Biobank Opens Futuristic Research Facility

Research associate Nathan Ing (right) discusses the imaging capabilities of the Biobank and Translational Research Core with a visitor at its open house.

Cedars-Sinai marked a milestone when it opened the doors of a futuristic facility where researchers can store millions of tissue and blood samples, analyze them and generate an array of digital images to advance scientific discovery.

"This is like a James Bond movie," said Jean Lopategui, MD, medical director of Molecular Pathology and Clinical Cytogenetics, evoking the high-tech world of the cinematic series. He joined a throng of visitors at a June 29 open house for the vast, gleaming complex.

The nearly 7,000-square-foot facility, on the first floor of the Steven Spielberg Building, is operated by the Biobank and Translational Research Core. It realizes a decade-long dream of institutional leaders.

In remarks to visitors, Mahul Amin, MD, professor and chair of the Department of Pathology and Laboratory Medicine, explained how the facility can fulfill Cedars-Sinai's dual missions of serving science and the community. The ultimate goal is "to make every patient at Cedars-Sinai a part of a living laboratory ... and to bring all these exciting discoveries to patients," he said.

The complex is divided into three units. One is devoted to collecting and preserving biospecimens, another to research pathology and the third to digital image analysis. Each unit has its own state-of the-art equipment.

One room houses 30 liquid nitrogen dewars, each of which can maintain 38,000 samples in nitrogen vapor chilled to minus 180 degrees centigrade. Another houses 20 traditional, compressor-powered freezers, each of which can chill up to 100,000 samples to minus 80 degrees centigrade. More storage units can be added, as needed.

Dewars maintain blood and tissue samples in nitrogen vapor chilled to minus 180 degrees centigrade.

The pathology unit provides equally powerful hardware. Using a single slide, researchers can stain three or four antibodies or identify and analyze up to 10 million nuclei in cells, said Beatrice Knudsen, MD, PhD, medical director of the Biobank and director of Translational Pathology. In the imaging unit, scanners can extract quantitative data on proteins and cell structures from scores of slides in a single run.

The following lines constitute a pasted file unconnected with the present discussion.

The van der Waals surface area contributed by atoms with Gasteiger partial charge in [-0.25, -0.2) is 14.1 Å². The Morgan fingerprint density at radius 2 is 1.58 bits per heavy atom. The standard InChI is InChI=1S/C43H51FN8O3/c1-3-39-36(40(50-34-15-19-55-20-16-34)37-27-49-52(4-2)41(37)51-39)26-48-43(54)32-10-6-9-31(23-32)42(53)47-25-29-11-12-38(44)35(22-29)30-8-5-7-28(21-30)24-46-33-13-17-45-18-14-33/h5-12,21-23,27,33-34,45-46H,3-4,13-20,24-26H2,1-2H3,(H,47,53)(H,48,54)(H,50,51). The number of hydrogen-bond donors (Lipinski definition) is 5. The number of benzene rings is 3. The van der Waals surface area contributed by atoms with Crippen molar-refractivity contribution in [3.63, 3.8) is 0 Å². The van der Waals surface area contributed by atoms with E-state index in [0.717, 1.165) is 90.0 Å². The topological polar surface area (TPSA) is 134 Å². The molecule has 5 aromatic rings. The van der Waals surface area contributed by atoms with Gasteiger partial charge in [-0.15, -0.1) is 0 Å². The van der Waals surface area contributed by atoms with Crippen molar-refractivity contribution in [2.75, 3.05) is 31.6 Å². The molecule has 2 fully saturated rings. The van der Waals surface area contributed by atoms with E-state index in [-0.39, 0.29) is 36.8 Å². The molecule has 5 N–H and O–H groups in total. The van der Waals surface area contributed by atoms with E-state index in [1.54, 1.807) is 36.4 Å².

But the Biobank and Translational Research Core is more than the sum of its parts. The complex connects "the whole pipeline" of research, from specimen collection to data output from the specimens, Knudsen explained. "This is a unique place with a high level of integration," she said.

Cedars-Sinai's information technology plays an important role in the endeavor. Software already tracks the location, by storage unit and tray, of each of the 45,000 current biospecimens, collected from 3,000 patients. Future plans call for clinical annotation of each specimen, including demographic data and lab test results, according to Spencer SooHoo, PhD, director of scientific computing and chief security officer for Enterprise Information Services.

While impressive, the opening of the biobank facility is just the first step on an ambitious journey. The facility's success will be judged by how well it serves science and patients, Shlomo Melmed, MD, senior vice president of Academic Affairs and dean of the medical faculty, told visitors who assembled for remarks from Cedars-Sinai leaders. "Now it's time to get to work," he said.

Beatrice Knudsen, MD, PhD, medical director of the Biobank and director of Translational Pathology, with compressor-powered freezers that can each store up to 100,000 specimens.